• Join over 1.2 million students every month
  • Accelerate your learning by 29%
  • Unlimited access from just £6.99 per month

The Nazis Rose to Power in 1933 Due To the Problems that Germany Was Facing- Do You Agree or Disagree?

Extracts from this document...

Introduction

The Nazis Rose to Power in 1933 Due To the Problems that Germany Was Facing By Viktoria Venkatess 9B I disagree with the statement because I believe it was mainly the actions of Hitler that helped the Nazi party gain popularity, in this essay I will be explaining why. Germany at the time was a very solemn place due to the economic struggle and aftermath of the First World War; this caused the country to be in Depression. American loans to help rebuild Germany’s economy had stopped, unemployment rose and reached nearly 30%; therefore support for the Nazi and Communist parties increased as they were promising to improve the situation. In this essay I will be talking about the reasons that caused the Nazis to rise to power. In this paragraph I will look at one of the problems Germany faced, the Treaty of Versailles. The Treaty of Versailles was the contract forced on Germany by the Allied powers in 1920 after the end of World War I which demanded ridiculous reparations from the Germans. The main points were: Germany had to accept the blame for starting the war; Germany had to pay £6,600 million for the damage done during the war; Germany was banned from having submarines or an air force, only a navy of only six battleships, and an Army of just 100,000 men were allowed, also, Germany was not allowed to place any troops in the Rhineland, the strip of land, 50 miles wide, next to France; lastly, Germany lost land in Europe and Germany’s colonies were given to Britain and France. ...read more.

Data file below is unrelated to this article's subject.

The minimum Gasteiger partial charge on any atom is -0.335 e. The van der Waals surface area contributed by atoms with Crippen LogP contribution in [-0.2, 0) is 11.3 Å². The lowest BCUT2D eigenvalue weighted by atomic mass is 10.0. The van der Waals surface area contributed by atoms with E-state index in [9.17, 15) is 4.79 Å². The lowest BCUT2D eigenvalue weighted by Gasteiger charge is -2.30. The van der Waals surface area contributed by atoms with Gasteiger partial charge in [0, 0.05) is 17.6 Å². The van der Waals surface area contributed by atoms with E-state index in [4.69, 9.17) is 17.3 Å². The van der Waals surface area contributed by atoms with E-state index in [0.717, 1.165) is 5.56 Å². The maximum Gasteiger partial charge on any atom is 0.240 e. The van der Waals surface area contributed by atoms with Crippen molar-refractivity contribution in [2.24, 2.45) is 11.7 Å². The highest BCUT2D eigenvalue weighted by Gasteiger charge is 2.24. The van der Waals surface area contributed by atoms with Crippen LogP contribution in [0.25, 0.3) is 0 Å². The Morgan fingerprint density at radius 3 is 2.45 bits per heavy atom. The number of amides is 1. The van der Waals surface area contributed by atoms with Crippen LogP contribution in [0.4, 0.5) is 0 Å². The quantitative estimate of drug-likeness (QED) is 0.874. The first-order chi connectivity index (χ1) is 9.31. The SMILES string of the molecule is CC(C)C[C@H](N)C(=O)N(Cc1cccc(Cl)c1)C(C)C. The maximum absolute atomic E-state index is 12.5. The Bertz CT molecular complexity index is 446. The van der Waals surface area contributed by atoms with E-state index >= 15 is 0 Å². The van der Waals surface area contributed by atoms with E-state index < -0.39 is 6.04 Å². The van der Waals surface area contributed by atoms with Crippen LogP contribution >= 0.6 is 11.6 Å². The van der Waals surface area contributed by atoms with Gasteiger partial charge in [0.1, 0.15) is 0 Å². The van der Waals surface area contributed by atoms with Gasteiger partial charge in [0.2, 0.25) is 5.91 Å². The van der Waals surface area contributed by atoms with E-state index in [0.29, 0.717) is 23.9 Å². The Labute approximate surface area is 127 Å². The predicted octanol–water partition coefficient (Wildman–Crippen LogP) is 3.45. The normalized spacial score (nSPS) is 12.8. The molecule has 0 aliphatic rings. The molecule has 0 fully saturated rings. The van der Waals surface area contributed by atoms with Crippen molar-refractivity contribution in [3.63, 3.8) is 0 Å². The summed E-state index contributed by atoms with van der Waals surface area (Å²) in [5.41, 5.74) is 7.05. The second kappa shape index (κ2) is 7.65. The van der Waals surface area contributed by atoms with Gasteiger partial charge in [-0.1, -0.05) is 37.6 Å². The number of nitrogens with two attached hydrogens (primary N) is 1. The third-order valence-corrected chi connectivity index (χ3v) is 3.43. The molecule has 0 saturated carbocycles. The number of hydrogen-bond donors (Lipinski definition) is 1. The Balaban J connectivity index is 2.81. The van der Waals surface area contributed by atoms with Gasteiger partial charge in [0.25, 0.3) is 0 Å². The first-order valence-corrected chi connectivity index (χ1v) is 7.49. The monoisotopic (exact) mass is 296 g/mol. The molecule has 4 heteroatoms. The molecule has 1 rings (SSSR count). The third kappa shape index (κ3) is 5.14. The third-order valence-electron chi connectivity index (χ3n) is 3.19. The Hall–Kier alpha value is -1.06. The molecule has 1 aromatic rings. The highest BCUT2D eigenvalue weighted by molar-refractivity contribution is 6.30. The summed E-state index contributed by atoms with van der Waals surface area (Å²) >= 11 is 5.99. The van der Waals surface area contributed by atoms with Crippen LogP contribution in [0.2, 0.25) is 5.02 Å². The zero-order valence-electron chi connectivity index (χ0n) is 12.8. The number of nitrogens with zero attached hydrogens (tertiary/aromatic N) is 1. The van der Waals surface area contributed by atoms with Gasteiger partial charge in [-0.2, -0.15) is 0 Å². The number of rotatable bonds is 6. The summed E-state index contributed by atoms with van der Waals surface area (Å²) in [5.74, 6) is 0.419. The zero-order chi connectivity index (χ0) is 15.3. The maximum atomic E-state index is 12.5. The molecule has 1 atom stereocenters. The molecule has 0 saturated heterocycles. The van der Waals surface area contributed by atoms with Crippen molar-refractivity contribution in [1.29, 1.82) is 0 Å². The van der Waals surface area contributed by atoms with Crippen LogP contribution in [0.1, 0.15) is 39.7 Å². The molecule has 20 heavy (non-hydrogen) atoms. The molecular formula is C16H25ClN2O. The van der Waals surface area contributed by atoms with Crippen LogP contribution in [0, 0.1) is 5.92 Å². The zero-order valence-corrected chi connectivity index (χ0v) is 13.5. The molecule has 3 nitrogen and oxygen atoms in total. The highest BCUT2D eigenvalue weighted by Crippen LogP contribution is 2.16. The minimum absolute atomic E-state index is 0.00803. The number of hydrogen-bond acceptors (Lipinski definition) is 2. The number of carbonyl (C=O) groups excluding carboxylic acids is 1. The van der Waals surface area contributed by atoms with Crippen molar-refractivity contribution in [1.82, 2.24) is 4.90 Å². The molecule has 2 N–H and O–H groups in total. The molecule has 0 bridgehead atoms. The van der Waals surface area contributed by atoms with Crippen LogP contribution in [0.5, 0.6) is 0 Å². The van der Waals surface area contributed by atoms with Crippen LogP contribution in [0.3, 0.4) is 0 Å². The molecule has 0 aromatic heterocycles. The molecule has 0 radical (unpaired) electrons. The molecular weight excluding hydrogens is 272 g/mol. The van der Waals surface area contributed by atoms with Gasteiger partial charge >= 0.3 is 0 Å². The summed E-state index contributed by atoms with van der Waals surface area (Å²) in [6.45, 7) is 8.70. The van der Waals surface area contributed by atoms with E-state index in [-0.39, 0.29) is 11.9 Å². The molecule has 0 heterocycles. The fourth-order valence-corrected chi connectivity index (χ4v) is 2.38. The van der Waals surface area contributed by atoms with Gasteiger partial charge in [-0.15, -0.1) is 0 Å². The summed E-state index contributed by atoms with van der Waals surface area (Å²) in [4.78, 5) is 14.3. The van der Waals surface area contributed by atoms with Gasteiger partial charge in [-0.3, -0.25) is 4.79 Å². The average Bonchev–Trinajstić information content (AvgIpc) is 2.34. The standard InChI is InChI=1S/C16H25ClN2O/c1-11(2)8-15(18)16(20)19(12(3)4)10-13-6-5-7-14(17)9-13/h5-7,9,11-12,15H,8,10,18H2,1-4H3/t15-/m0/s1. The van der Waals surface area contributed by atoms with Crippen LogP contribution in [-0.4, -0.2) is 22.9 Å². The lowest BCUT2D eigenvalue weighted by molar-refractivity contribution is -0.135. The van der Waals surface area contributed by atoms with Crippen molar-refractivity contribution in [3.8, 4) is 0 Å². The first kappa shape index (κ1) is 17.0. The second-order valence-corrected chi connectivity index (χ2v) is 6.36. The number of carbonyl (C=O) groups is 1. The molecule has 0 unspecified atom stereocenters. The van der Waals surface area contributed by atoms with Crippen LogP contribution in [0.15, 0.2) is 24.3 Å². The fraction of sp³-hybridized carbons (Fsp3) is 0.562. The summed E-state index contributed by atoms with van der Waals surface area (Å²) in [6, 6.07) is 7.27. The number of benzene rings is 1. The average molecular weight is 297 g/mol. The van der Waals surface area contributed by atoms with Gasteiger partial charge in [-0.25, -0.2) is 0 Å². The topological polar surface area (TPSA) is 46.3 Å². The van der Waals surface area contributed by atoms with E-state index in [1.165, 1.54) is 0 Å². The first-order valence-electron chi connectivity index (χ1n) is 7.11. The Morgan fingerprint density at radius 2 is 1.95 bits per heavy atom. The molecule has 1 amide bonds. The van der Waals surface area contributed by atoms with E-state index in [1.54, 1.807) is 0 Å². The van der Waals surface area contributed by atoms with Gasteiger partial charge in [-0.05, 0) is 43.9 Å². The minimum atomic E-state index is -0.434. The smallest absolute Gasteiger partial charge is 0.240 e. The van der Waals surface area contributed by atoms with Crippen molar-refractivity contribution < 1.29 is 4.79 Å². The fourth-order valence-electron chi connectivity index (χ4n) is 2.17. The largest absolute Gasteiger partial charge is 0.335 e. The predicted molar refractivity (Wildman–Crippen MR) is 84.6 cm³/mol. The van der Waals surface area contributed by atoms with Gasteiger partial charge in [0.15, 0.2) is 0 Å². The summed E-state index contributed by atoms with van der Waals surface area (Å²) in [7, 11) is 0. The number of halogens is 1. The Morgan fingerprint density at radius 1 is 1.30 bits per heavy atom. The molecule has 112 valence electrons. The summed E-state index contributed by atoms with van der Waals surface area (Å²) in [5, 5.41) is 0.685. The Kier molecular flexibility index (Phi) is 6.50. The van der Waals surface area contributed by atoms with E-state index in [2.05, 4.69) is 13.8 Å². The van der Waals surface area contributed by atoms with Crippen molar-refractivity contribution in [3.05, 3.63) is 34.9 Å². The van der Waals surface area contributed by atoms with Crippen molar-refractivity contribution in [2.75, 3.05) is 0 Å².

Middle

This caused problems in Germany as people were desperate for change and that is exactly what was promised to them by the Nazis. The unemployment rates left the country and its civilians desperate for a difference, also, lots of people placed the blame for the issues caused by hyper-inflation on the Weimar Republic so they wanted another leader and people were attracted by the idea of a single leader- Hitler. This led to Hitler getting financial support from business who supported his approach, these businesses had confidence in Hitler and the Nazis and so they wanted to support him, believing that it would be returned when Hitler gained power. However, the Depression was not really a help to the Nazis because they could not guarantee change as the economic situation was a consequence of the Treaty not poor control from the government. Consequently, it would be harder to rebuild the economy. However, the problems faced by Germany aren?t the only reason the Nazis rose to power. In this paragraph I will look at the Nazi party?s direct input. The National Socialist German Workers' Party (also known as the NSDAP) was founded in 1920 and disbanded in 1945; this party had fascist views that were reflected through racism and anti-Semitism. Firstly, they dealt violently with opposition, causing both fear and admiration. This helped them because their competition would have backed down out of terror and they would have gained support as people would have respected their dedication and strength that they demonstrated by dealing with their opposition the way they did. ...read more.

Conclusion

He also used the media to spread propaganda to German citizens, this was a great success because he already had people listening to him so the propaganda didn?t need to change people?s minds, it?s purpose was to push them and make them confident in Hitler?s message. Similarly, his arrest and nine month imprisonment in n 1923 for attempting to take over the government of Bavaria by force put him in the media. This had two effects on people- firstly, it showed them Hitler?s dedication and strength in his aspiration to lead Germany, and secondly, it made people think about his message as he was in the media even more as his imprisonment gave him national publicity in papers, films and radio broadcasts; whilst in prison, he also wrote his book ?Mein Kampf?. These points resulted in people being more attracted to the idea of a single, strong leader as opposed to the coalition that was in place at the time, the Weimar Republic. I have now come to the conclusion that Hitler had the most input in the Nazi?s rising to power because most of his actions were then publicised and as this was forced upon people, it made them more aware of him and appealed by him. Also, his personality, inspiring speeches and dedication to the country made people more inspired by him because it would have made them feel like he was doing it for them, rather than for power, which is what the actions of the Nazis displayed. ...read more.